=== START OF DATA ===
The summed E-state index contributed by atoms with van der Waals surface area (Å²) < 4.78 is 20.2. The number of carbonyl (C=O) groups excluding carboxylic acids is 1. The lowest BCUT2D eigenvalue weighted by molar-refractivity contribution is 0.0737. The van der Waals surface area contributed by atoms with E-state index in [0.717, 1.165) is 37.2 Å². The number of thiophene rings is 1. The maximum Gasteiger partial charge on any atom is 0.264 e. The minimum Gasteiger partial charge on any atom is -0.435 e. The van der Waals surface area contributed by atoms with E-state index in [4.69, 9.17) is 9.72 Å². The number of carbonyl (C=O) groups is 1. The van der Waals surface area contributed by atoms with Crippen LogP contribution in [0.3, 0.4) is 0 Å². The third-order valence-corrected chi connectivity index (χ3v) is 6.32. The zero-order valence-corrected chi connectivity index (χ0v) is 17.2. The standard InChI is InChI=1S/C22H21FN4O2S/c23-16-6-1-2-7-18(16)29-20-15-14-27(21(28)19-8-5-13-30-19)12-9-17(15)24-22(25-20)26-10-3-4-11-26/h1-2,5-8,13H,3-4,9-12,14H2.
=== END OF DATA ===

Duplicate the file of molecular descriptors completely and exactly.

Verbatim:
The summed E-state index contributed by atoms with van der Waals surface area (Å²) < 4.78 is 20.2. The number of carbonyl (C=O) groups excluding carboxylic acids is 1. The lowest BCUT2D eigenvalue weighted by molar-refractivity contribution is 0.0737. The van der Waals surface area contributed by atoms with E-state index in [0.717, 1.165) is 37.2 Å². The number of thiophene rings is 1. The maximum Gasteiger partial charge on any atom is 0.264 e. The minimum Gasteiger partial charge on any atom is -0.435 e. The van der Waals surface area contributed by atoms with E-state index in [4.69, 9.17) is 9.72 Å². The number of carbonyl (C=O) groups is 1. The van der Waals surface area contributed by atoms with Crippen LogP contribution in [0.3, 0.4) is 0 Å². The third-order valence-corrected chi connectivity index (χ3v) is 6.32. The zero-order valence-corrected chi connectivity index (χ0v) is 17.2. The standard InChI is InChI=1S/C22H21FN4O2S/c23-16-6-1-2-7-18(16)29-20-15-14-27(21(28)19-8-5-13-30-19)12-9-17(15)24-22(25-20)26-10-3-4-11-26/h1-2,5-8,13H,3-4,9-12,14H2.